I had lunch yesterday with my colleague Sara Cobb and one of the things we talked about was how to theorize what happens when people with radically different worldviews begin to fathom the other. She and I are both familiar with successful processes that bring about this change, but we wondered aloud about how to understand theoretically what is happening. I ventured that one thing that seems to happen is that one or more parties will begin to see something amiss in their previous perceptions. The other, who at first seemed to be, for example, someone with alien values and beliefs, suddenly comes into focus as someone with understandable motivations and aspirations. Another thing that seems to happen is that one party will begin to realize that there is a differend at work in the conversation, that a term is being used in totally different ways by the different parties. Part of the task of working through an impasse is to recognize the impasse. In both examples, parties need not get to agreement on solutions; change begins to happen when they start to see the flaws in their initial perceptions.
In the midst of this election, there’s no shortage of impasses between worldviews. As a holder of a blue worldview, the red one looks foreign. I can’t help but think that a supporter of the McCain-Palin ticket is either a creationist or willing to look the other way for the sake of other conservative values, perhaps faith, a free market, apple pie? (The free market part isn’t flying well this week when the Republican executive branch is nationalizing industries!) I know several McCain-Palin supporters who oppose Palin’s extreme views, but have McCain placards in their yard anyway, including two of my gay neighbors. What are they thinking? I don’t want to ask, because I want to stay friendly with these neighbors. (The other 98% of my neighborhood has Obama placards, so the McCain supporters are being plenty brave.) But I really want to know. I’d like to talk about it.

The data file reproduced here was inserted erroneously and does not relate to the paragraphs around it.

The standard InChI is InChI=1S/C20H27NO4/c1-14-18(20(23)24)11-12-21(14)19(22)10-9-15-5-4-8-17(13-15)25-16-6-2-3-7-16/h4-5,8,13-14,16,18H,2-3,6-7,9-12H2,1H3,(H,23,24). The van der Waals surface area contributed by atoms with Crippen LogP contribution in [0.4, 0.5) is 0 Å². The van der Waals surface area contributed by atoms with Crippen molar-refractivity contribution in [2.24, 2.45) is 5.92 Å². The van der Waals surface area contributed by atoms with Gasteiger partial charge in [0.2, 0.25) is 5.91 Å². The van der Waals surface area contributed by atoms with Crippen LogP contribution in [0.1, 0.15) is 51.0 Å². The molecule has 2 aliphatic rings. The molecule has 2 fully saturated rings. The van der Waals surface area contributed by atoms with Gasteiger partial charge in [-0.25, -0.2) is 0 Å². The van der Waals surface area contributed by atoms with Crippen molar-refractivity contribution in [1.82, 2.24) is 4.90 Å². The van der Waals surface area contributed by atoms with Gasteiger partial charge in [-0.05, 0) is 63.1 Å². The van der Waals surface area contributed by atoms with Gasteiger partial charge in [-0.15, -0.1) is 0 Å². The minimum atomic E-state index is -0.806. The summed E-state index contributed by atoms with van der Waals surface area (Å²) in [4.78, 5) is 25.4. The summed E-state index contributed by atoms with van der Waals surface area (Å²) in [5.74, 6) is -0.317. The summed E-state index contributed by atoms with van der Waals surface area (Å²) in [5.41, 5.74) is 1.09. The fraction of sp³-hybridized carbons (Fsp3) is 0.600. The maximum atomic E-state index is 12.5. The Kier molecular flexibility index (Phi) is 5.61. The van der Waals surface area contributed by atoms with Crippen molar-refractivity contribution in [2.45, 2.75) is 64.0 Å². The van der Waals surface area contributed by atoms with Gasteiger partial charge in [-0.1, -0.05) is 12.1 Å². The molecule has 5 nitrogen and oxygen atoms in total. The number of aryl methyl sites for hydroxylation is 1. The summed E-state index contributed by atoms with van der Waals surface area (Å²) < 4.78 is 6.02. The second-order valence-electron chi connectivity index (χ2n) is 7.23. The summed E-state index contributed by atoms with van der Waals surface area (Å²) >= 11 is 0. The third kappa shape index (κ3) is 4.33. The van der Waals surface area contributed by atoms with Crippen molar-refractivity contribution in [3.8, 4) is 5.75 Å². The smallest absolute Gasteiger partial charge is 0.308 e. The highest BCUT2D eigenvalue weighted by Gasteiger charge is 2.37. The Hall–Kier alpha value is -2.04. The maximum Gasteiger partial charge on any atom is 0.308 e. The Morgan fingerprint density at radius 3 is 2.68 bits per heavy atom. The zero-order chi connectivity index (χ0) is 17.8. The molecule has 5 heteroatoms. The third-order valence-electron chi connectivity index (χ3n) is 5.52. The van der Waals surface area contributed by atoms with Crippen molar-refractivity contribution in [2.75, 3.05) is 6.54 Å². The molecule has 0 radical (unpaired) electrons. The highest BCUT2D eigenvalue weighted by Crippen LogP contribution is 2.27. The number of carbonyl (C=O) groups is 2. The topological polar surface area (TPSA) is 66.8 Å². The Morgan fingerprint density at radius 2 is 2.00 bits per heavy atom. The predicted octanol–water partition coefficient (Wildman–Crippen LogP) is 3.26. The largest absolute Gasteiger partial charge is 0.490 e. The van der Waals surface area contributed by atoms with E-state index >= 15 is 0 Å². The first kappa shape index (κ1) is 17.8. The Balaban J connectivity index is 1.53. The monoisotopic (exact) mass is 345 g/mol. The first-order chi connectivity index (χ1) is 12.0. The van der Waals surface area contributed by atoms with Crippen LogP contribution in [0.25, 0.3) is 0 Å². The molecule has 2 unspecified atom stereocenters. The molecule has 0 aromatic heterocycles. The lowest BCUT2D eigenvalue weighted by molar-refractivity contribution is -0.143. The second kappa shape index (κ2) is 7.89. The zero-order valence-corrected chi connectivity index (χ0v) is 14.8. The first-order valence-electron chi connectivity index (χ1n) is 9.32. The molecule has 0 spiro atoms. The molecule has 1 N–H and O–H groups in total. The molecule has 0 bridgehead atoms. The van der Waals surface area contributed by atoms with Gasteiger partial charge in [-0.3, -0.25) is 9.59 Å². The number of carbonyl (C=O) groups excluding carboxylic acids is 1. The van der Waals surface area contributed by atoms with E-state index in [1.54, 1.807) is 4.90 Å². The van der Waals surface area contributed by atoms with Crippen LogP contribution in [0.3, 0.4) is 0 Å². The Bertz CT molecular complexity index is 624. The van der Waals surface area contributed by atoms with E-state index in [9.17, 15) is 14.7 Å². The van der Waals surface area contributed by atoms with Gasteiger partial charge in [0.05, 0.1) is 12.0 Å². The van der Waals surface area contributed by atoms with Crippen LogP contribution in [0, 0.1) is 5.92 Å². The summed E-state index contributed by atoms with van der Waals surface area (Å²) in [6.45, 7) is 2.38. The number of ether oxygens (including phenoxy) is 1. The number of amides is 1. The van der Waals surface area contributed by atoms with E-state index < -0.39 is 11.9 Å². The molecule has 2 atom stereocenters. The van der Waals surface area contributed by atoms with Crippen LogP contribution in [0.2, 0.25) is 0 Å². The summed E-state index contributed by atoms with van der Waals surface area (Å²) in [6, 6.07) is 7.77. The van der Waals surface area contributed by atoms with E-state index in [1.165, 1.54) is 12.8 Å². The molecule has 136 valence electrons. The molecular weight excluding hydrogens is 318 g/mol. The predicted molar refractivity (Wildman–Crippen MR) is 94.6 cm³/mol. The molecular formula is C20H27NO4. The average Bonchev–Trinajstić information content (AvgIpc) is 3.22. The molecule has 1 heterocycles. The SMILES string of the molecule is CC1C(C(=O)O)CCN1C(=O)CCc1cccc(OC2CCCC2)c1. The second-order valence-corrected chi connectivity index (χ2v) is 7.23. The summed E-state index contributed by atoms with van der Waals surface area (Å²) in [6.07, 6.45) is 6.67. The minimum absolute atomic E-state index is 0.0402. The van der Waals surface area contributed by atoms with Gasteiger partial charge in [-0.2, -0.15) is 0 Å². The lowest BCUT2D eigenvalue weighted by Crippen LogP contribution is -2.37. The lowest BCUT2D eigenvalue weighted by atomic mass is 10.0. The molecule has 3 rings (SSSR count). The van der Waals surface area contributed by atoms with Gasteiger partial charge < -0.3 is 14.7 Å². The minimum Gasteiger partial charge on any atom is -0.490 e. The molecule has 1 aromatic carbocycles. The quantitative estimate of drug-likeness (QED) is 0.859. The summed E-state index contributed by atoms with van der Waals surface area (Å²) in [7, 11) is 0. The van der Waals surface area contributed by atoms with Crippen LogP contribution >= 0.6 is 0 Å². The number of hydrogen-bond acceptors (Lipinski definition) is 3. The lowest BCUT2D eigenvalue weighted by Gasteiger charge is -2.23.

I have had one real conversation with a conservative, Catholic friend. She says she doesn’t like Republicans these days, but she just doesn’t trust Obama either. She’ll vote for McCain, because he’s “her people.” She cares about faith, and she cares about science. She’s pro-life, but she also supports choice. Obama’s not “her people”; she just doesn’t trust him.
I want to ask, but I let the conversation end, what makes someone “your people”? What are the values you care about? Who best embodies them? One conservative blogger has come around and decided that McCain’s no conservative, so he’s going for Obama. Check out his blog here.
The labels get in the way. The issues, the things we care about, need to come to the fore. And we need to find ways to talk across all these differences about the things that matter to us. We need to talk first about what kind of country we want to have, and only after that can we have a real conversation about this election.
Here is an interesting piece in Slate about how voting today is more like choosing a dating partner. I think the writers are on to something, considering I saw an article today in my hometown paper about which candidate seems more physically fit and what kind of things they like to snack on. Real issues seem almost secondary.
the political discourse is lumbering behind real developments. And i dont think its merely a question of style or campaign rhetoric. i think once people see where these developments are taking place, and who are th important players, they can make more demands on those campaigning for their vote.
“how to theorize what happens when people with radically different worldviews begin to fathom the other”
William Isaacs has a pretty interesting account of how this happens in his Dialogue and the Art of Thinking Together. It revolves around the experience of listening.
“…how to theorize what happens when people with radically different worldviews begin to fathom the other”
What an exquisite sequence of words. A splash of delight to read. (Thanks Mr. Livingston for the book rec, I ordered a copy. Hope it’s got some leavening.)
I am familiar with at least the illusion of half that experience. P.S. Are there any two people *without* radically different worldviews? Older than say eighteen months. P.P.S. I’m starving for lunches like that.
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